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Thread: Ubuntu 18.04 on a touchscreen (Dell Venue 11 Pro 7140) - problems and solutions

  1. #1
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    Ubuntu 18.04 on a touchscreen (Dell Venue 11 Pro 7140) - problems and solutions

    [Note: I'm somewhat ambivalent about where to post this. I'm putting it in the General Help forum, because it's a list of specific problems, many of which I've solved, but some of which I haven't yet. I hope this will be helpful to others, as well as helping me find some better solutions. I chose not to put it in the Mobile Technology forum, because touchscreens are becoming more common on mainstream laptops nowadays.]

    I've installed Ubuntu 18.04 on my Dell Venue 11 Pro 7140 and am using it without a physical keyboard or mouse. It's clear that touchscreen support was not a goal for this release, since many things are broken in very obvious ways, but I have been able to find enough solutions and work-arounds to arrive at a satisfying experience for my limited requirements - this is a secondary device that I use only for web, email, light text editing, and consuming media stored on a samba server. Perhaps there are better desktop environments or distros for this, but I'd like to keep my laptops, servers, and this tablet running the same software, as far as possible.

    I'll start with issues of interest to anyone running Ubuntu 18.04 on a touchscreen and finish with issues specific to this particular hardware.


    System

    (1) A single tap in the Dock bar on the left side of the screen acts like two taps. If you click on the "Show Applications" icon in the lower-left corner, the expected page of application icons appears momentarily and then disappears. If you click on a program icon in the dock, you get two running instances of the program.

    https://bugs.launchpad.net/ubuntu/+s...k/+bug/1725384

    This a very obvious bug, but it can be worked around. When you get two instances of a running program, close one of them. For the "Show Applications" icon: tap-and-hold until the application icons appear, then slide your finger up into the dock bar, then release.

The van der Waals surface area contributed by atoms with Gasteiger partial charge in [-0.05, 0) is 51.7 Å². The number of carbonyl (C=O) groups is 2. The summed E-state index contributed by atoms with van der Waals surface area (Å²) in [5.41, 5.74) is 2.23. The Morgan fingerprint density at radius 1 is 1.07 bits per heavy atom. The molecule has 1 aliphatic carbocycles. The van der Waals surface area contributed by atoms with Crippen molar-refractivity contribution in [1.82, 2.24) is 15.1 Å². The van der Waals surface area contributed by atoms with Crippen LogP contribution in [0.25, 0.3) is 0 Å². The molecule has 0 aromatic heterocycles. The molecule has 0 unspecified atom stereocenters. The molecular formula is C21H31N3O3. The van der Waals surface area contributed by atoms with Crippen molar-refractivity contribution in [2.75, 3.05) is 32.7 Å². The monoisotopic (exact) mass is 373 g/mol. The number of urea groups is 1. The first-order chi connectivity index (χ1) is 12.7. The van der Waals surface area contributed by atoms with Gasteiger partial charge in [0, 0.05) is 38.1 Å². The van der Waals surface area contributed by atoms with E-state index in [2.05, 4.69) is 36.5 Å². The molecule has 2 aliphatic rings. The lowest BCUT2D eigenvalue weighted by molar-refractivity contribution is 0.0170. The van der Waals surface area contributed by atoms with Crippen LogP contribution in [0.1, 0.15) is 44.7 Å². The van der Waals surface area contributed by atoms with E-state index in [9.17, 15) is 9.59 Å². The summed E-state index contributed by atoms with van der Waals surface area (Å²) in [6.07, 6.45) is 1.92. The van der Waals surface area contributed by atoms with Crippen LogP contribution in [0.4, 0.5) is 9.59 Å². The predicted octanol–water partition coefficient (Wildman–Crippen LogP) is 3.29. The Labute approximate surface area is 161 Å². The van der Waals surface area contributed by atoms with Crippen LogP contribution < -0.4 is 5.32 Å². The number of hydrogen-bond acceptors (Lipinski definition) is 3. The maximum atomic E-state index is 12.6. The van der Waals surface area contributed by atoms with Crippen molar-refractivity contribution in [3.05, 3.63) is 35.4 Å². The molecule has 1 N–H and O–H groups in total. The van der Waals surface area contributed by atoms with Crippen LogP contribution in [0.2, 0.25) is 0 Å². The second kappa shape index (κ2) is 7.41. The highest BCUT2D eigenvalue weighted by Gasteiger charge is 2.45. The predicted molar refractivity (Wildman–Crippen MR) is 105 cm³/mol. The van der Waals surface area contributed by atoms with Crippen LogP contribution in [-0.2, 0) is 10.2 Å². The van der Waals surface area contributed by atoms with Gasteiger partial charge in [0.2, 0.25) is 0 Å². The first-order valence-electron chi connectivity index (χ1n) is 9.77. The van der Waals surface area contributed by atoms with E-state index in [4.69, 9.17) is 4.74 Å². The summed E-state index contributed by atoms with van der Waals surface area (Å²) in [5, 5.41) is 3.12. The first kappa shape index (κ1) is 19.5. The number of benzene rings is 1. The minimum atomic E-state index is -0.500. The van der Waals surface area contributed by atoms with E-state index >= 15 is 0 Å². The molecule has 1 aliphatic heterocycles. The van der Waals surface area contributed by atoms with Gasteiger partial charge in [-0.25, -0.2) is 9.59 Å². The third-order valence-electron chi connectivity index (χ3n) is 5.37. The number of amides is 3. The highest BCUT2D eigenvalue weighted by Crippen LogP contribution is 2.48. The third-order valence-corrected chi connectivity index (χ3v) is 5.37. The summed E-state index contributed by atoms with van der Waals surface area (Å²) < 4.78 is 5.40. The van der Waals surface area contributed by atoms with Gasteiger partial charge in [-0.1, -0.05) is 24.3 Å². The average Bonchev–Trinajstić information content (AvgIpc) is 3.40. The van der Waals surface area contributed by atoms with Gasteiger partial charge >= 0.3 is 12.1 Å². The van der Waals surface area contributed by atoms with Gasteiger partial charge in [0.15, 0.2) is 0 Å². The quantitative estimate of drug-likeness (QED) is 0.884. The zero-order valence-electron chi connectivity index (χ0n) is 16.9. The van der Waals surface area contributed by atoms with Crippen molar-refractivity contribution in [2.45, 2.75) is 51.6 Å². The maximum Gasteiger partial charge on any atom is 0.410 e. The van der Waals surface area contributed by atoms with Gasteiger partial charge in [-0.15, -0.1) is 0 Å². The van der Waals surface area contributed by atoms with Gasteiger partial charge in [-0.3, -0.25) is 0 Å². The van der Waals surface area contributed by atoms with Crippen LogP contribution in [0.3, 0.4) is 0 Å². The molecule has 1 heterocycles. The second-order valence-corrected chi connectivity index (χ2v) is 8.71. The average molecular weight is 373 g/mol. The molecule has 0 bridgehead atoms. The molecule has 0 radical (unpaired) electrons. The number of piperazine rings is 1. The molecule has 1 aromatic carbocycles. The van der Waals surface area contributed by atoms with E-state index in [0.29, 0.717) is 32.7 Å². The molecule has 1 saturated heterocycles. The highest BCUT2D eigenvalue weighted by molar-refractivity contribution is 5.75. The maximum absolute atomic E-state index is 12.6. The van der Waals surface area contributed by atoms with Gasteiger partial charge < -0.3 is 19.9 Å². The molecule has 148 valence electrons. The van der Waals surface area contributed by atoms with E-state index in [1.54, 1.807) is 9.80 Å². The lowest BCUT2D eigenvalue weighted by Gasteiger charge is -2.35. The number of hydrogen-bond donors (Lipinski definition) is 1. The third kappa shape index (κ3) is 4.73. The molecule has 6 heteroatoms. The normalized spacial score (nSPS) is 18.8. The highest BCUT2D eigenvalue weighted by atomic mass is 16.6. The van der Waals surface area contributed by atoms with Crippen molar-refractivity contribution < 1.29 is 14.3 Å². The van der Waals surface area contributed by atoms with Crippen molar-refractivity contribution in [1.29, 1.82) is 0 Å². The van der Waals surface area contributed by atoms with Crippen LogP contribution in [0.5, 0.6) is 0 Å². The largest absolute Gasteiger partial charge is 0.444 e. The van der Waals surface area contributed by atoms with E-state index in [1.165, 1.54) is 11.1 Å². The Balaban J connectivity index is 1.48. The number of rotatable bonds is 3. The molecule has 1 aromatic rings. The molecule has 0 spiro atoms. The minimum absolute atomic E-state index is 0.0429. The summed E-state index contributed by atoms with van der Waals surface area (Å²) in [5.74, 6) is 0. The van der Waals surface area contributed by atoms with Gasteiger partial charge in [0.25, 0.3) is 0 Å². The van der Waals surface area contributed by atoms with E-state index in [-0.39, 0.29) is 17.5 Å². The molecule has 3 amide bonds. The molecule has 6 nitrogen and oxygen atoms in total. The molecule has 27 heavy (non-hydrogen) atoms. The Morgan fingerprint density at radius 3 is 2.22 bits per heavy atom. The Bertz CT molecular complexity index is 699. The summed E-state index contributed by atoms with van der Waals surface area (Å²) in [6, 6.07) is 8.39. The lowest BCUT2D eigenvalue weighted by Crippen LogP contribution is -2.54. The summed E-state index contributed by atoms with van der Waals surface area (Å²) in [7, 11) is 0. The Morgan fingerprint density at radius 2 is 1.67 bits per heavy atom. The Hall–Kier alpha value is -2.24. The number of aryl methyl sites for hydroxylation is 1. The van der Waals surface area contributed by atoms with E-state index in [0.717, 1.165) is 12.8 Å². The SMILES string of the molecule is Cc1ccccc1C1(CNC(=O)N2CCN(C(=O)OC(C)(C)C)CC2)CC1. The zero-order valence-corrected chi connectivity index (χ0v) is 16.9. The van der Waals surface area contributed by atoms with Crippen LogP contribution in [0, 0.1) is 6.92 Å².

(2) The on-screen keyboard is incapable of entering capital letters and many of the special characters.

    https://gitlab.gnome.org/GNOME/gnome-shell/issues/135

    This another very obvious bug, but it can be worked around by replacing the default on-screen keyboard (caribou) with a better alternative (onboard).

    sudo apt-get install onboard gnome-shell-extension-onboard gnome-tweaks

    In gnome-tweaks, choose the "extension" tab, and turn on Onboard Indicator.

    You can customize onboard's appearance and behavior, using Onboard Settings, which you get when you install onboard. The most important tweak is the keyboard's size, which you adjust simply by grabbing an edge and dragging.

    (3) There is no way to right-click or middle-click.

    You can try:
    settings / universal access / click assist / simulated secondary click - ON

    This is supposed to convert a long click into a right-click, and it works under certain circumstances, but it often does nothing.

    Not being able to right-click or middle-click is another major usability issue on touch screens, but onboard also provides a work-around for this. In onboard, near the upper-right corner, there is an arrow button. If you tap it, it exposes a number of additional arrow buttons. You can use these to simulate right-click and middle-click. This is cumbersome but reliable.

    (4) The window buttons (min/max/close) are tiny. They are hard to hit with your finger, and it is easy to hit something else unintentionally.

    I have not yet found a perfect solution to this. A very helpful partial solution is to increase the horizontal space around the window buttons. Create or edit ~/.config/gtk-3.0/gtk.css and add lines like this:
    Code:
    headerbar button {
    	margin-left: 10px;
    	margin-right: 20px;
    }
    To activate it, log out and log back in again or, on a physical keyboard, type ALT-F2, then the letter R, and then hit Enter.

    If there is an easy way to enlarge the actual icons, or there is a theme better-suited to touchscreens, please let me know about it.

    (5) Scroll bars are tiny and hard to operate with your finger. You can enlarge them by creating or editing ~/.config/gtk-3.0/gtk.css and adding lines like these:
    Code:
    scrollbar, scrollbar button, scrollbar slider {
    	min-width: 35px;
    	min-height: 50px;
    }
    If you prefer tap-in-trough to advance only one screenful at a time, create or edit ~/.config/gtk-3.0/settings.ini and add the following two lines:
    Code:
    [Settings]
    gtk-primary-button-warps-slider = false
    (6) The top bar is tiny and hard to operate with your finger. Since I use this very rarely, I'm willing to trade the inconvenience for the vertical screen real estate.

    The thing I would use frequently in the top bar is the Activities button, which pulls up a window and workspace switcher. On the Dell 7140, the physical button at the bottom of the screen accomplishes the same thing, so I don't use the Activities button in the top bar.

    (7) Many things are too small, both for viewing and for finger-tapping. These preferences vary from person to person; here are the choices I made:

    gnome-tweaks / fonts
    scaling factor - 1.33